What the retirement industry wants you to believe.
The investment industry can be confusing at the best of times, and misleading at the worst. There’s a lot of complexity out there that has made people believe that investing is hard, and that paying high fees for advice is the only way to make good investment decisions. We disagree. We want to help you make the best investment decisions by busting the following common investment myths.
Myth: Costs don’t matter.
10X Fact: Costs matter the most!
Costs have a dramatic impact on your long-term savings outcome. But this only becomes obvious once fees are seen in their proper context.
The proper context is the long term investment return above inflation, called the real return. A realistic real return expectation for a High Equity Portfolio is 6.5% above inflation. Every 1% in fees thus reduces your real return by almost 15%. More importantly, this compounds over a 40-year savings period so every 1% in fees you save increases your real return by 30%! Most individual investors pay total fees of around 3%, which is 2% too high. Saving 2% in fees will increase your final investment by 60%.
* National Treasury, Charges in South African retirement funds, July 2013.
We found that the cheapest funds were at least two to three times more likely to succeed than the priciest funds. Strikingly, our finding held across virtually every asset class and time period we examined, which clearly indicates that investors should keep cost in mind no matter what type of fund they are considering.– Morningstar® FundInvestor SM Study 2016.
Morningstar is a leading investment research company.
Myth: Top fund managers can reliably beat the market.
10X Fact: Index funds outperform managed funds.
Investing is a zero-sum game, before fees: all investors together can only earn the average or market return. For one investor to do better, another must do worse. After fees, it becomes a losing game as all investors together earn the market return less total fees paid.
The odds of beating the market return consistently are low: less than 1 in 5 fund managers do so after fees over 20 years. The odds of picking the winning fund manager are also low: studies show that irrespective of past performance, future performance is virtually random.
Investors who rely on active fund managers are speculating. It is like playing Russian roulette – but with only one chamber empty!
"1 in 5 fund managers fail to so": "SPIVA Statistics & Reports, Dec. 31st 2015"
Most individual investors will find the best way to own common stock is through an index fund that charges minimal fees. Those following this path are sure to beat the net results [after fees and expenses] delivered by the great majority of investment professionals.– Warren Buffett
Myth: The more choice the better.
10X Fact: Choice is confusing and expensive.
Investment choice — the ability to pick from a selection of funds and fund managers – penalises investors in two ways.
Firstly, choice adds to costs, but not to the return. Few investors exercise choice as over 80% of investors with choice end up in the default portfolio. Secondly, those few investors exercising choice tend to make poor choices. They focus on recent performance; they buy what has done well, and sell what has done poorly. This often amounts to a ‘buy-high sell-low’ strategy.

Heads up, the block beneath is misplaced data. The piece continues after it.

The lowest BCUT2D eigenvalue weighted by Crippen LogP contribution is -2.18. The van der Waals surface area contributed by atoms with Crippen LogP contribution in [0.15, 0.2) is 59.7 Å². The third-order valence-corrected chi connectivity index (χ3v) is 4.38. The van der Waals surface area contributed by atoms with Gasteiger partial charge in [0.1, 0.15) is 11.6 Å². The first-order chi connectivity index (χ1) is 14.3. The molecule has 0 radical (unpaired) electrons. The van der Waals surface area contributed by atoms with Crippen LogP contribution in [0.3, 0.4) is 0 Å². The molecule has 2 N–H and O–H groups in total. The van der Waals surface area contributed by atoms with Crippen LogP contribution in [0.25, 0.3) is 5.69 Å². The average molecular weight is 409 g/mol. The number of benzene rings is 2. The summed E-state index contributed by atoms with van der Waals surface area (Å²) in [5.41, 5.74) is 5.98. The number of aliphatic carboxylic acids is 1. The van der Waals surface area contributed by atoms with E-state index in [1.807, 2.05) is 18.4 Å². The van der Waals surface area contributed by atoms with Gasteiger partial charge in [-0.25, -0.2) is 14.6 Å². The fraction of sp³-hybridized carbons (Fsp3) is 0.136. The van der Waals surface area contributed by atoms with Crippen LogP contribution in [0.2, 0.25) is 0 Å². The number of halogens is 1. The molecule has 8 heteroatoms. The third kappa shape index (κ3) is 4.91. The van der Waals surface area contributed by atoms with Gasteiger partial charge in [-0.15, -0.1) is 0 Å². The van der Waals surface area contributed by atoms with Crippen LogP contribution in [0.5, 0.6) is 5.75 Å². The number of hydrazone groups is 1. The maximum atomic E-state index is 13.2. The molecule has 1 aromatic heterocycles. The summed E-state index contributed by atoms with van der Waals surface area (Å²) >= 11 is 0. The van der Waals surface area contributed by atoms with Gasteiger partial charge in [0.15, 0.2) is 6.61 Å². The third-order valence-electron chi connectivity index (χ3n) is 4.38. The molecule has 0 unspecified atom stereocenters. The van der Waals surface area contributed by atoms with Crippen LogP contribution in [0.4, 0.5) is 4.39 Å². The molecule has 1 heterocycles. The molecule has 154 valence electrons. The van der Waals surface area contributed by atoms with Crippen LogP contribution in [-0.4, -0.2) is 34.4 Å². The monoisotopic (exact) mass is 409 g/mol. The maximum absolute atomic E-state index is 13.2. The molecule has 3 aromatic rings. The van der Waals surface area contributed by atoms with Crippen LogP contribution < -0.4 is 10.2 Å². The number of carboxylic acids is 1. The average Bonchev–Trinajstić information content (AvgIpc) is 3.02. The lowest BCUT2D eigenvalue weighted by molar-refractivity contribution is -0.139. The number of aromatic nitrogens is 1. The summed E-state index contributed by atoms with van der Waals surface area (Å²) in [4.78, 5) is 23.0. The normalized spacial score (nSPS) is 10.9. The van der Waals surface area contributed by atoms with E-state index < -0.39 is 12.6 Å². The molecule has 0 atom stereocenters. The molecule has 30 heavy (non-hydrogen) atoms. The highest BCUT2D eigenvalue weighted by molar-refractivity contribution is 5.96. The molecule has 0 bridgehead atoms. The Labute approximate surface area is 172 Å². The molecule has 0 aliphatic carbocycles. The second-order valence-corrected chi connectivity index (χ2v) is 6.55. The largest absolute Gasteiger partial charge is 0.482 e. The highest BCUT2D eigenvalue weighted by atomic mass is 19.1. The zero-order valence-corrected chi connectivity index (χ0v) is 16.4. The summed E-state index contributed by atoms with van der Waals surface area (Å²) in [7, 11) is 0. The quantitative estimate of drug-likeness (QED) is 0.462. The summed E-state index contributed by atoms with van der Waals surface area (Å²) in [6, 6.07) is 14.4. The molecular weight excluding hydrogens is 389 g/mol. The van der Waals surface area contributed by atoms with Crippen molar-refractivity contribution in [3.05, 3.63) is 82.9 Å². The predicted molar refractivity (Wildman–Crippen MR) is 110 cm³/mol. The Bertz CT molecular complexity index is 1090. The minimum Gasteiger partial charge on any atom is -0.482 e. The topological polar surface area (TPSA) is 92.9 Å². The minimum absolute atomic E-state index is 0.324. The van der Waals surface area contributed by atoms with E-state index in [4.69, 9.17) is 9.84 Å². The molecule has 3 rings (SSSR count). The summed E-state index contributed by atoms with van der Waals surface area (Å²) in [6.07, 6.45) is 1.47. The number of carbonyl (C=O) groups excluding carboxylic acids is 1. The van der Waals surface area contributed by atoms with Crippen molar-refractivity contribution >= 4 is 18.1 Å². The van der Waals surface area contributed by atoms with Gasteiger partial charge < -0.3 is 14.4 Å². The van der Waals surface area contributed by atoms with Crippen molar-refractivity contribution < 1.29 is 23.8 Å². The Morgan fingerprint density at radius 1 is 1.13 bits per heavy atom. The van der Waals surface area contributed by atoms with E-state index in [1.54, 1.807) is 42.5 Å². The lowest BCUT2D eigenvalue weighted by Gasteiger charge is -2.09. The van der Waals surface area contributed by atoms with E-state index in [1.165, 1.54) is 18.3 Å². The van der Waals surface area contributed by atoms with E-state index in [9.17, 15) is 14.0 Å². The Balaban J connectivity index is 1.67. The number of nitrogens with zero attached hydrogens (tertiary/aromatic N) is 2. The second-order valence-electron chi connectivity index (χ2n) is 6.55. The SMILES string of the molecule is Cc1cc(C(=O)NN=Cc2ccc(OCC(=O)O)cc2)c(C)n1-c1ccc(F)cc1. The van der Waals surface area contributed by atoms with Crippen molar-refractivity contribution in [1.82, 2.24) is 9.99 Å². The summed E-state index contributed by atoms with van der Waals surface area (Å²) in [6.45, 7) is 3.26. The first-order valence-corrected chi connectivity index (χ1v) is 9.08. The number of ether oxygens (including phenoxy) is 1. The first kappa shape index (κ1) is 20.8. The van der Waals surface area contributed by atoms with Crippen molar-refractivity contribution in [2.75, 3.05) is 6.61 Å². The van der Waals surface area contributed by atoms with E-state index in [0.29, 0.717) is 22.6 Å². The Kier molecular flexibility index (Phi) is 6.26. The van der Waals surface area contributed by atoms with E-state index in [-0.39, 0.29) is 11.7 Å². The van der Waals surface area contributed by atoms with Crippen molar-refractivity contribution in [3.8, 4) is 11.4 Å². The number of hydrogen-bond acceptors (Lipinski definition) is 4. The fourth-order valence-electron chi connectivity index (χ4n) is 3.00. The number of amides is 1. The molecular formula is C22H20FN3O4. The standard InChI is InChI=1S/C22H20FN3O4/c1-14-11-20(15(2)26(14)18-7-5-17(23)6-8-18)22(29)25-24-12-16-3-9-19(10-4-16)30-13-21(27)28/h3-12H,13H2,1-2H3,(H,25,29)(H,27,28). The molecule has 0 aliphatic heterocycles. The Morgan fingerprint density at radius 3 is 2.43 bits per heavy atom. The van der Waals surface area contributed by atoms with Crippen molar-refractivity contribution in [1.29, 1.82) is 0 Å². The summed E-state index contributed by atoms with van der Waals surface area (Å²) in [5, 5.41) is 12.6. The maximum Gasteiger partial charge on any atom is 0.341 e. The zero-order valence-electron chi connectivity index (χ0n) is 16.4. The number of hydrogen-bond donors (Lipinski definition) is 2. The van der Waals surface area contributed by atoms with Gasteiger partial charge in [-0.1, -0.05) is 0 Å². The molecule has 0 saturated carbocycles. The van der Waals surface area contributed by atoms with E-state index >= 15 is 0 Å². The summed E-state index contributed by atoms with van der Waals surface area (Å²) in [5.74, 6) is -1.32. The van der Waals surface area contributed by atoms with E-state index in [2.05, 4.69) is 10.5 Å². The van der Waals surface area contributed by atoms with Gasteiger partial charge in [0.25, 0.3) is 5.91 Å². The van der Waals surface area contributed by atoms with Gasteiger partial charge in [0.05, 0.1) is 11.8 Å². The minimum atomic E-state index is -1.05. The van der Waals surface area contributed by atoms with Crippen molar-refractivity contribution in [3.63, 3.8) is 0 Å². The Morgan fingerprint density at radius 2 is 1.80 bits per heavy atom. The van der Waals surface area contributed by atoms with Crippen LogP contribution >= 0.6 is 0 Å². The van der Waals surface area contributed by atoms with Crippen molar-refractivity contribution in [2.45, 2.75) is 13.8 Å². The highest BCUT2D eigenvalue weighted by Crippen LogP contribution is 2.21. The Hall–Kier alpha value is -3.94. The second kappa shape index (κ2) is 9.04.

You pay for investment choice, whether you exercise it or not. The added cost lowers your return and your final pension. You would be better off with just one optimal solution.
Buying funds based purely on their past performance is one of the stupidest things an investor can do.– Jason Zweig, Wall Street Journal
Myth: Stock market volatility creates investment risk.
10X Fact: Your investment risk is not meeting your investment goal.
The investment industry and the media fixates on short term stock market returns with daily “expert” market commentators and forecasts. The industry equates stock market fluctuations with risk.
However, no-one can predict where the stock market is going in the shorter term (anything less than 3 years) and stock market returns are always unpredictable and volatile over shorter time periods. However, longer term returns are far more predictable and less volatile.
Your investment risk is not having enough money when you need it, in other words failing to meet you investment goal. You can fail to achieve your investment goal because you saved too little, your return was too low or your fees were too high. It’s really no more complex than that and stock market volatility has nothing to do with your investment risk.
You must manage your investment risk by having a defined goal and a sound financial plan to meet your goal. A financial plan comprises of a savings plan (how much to save and for how long) and an investment plan (where to invest your savings).
No one knows where the market is going – experts or novices, soothsayers or astrologers. That’s the simple truth.– Fortune Magazine
Myth: My money is safe with a big institution.
10X Fact: The retirement industry hides poor outcomes/high fees through low transparency.
The retirement fund industry is not transparent. Investment managers do not report total fees, and only disclose the net investment return. Investors accept this in blind faith and disengage from the savings process.
But to make informed decisions, you require full disclosure. In particular, you need to know all fees, as total cost is the single most reliable predictor of your fund’s future performance. Your annual statement should therefore disclose the rand amount of all fees paid and quantify the impact of total fees on your projected investment balance at retirement. This information will engage you and allow you to make informed decisions.
The retirement fund industry is characterised by poor disclosure, which can contribute to high charges and harmful inertia, as consumers are not able to compare products.– Pravin Gordhan, Finance Minister.